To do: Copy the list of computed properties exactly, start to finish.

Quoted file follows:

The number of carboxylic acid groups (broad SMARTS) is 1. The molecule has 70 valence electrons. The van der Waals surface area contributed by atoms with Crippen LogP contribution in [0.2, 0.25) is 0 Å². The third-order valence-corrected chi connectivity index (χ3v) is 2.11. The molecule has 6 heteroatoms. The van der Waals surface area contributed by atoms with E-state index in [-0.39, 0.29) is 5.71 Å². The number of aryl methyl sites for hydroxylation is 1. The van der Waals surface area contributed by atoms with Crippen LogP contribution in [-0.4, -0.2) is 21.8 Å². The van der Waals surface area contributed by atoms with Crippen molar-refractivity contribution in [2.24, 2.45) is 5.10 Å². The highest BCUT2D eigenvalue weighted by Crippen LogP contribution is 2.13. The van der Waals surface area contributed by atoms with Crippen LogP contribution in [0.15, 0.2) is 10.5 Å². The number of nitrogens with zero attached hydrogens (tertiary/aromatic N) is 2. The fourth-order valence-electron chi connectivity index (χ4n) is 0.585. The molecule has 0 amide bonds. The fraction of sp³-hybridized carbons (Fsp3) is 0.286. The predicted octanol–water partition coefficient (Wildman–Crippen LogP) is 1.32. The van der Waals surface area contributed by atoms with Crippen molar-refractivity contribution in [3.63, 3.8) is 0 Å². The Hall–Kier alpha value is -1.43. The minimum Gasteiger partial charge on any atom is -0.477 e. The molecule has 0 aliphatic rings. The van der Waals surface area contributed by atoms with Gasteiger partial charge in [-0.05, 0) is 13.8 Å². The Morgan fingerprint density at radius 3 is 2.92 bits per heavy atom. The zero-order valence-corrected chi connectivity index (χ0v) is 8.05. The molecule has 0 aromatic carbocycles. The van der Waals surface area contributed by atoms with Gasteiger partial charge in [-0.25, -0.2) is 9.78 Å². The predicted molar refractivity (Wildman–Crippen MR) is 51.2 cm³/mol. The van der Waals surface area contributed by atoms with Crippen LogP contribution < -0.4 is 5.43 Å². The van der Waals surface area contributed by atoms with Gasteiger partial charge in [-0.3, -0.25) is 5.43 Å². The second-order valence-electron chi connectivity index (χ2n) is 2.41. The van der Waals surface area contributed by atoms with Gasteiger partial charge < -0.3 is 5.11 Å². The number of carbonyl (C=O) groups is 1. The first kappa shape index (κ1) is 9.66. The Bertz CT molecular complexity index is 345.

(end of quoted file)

The number of carboxylic acid groups (broad SMARTS) is 1. The molecule has 70 valence electrons. The van der Waals surface area contributed by atoms with Crippen LogP contribution in [0.2, 0.25) is 0 Å². The third-order valence-corrected chi connectivity index (χ3v) is 2.11. The molecule has 6 heteroatoms. The van der Waals surface area contributed by atoms with E-state index in [-0.39, 0.29) is 5.71 Å². The number of aryl methyl sites for hydroxylation is 1. The van der Waals surface area contributed by atoms with Crippen LogP contribution in [-0.4, -0.2) is 21.8 Å². The van der Waals surface area contributed by atoms with Crippen molar-refractivity contribution in [2.24, 2.45) is 5.10 Å². The highest BCUT2D eigenvalue weighted by Crippen LogP contribution is 2.13. The van der Waals surface area contributed by atoms with Crippen LogP contribution in [0.15, 0.2) is 10.5 Å². The number of nitrogens with zero attached hydrogens (tertiary/aromatic N) is 2. The fourth-order valence-electron chi connectivity index (χ4n) is 0.585. The molecule has 0 amide bonds. The fraction of sp³-hybridized carbons (Fsp3) is 0.286. The predicted octanol–water partition coefficient (Wildman–Crippen LogP) is 1.32. The van der Waals surface area contributed by atoms with Crippen molar-refractivity contribution in [3.63, 3.8) is 0 Å². The Hall–Kier alpha value is -1.43. The minimum Gasteiger partial charge on any atom is -0.477 e. The molecule has 0 aliphatic rings. The van der Waals surface area contributed by atoms with Gasteiger partial charge in [-0.05, 0) is 13.8 Å². The Morgan fingerprint density at radius 3 is 2.92 bits per heavy atom. The zero-order valence-corrected chi connectivity index (χ0v) is 8.05. The molecule has 0 aromatic carbocycles. The van der Waals surface area contributed by atoms with Gasteiger partial charge in [-0.25, -0.2) is 9.78 Å². The predicted molar refractivity (Wildman–Crippen MR) is 51.2 cm³/mol. The van der Waals surface area contributed by atoms with Crippen LogP contribution < -0.4 is 5.43 Å². The van der Waals surface area contributed by atoms with Gasteiger partial charge in [-0.3, -0.25) is 5.43 Å². The second-order valence-electron chi connectivity index (χ2n) is 2.41. The van der Waals surface area contributed by atoms with Gasteiger partial charge < -0.3 is 5.11 Å². The number of carbonyl (C=O) groups is 1. The first kappa shape index (κ1) is 9.66. The Bertz CT molecular complexity index is 345.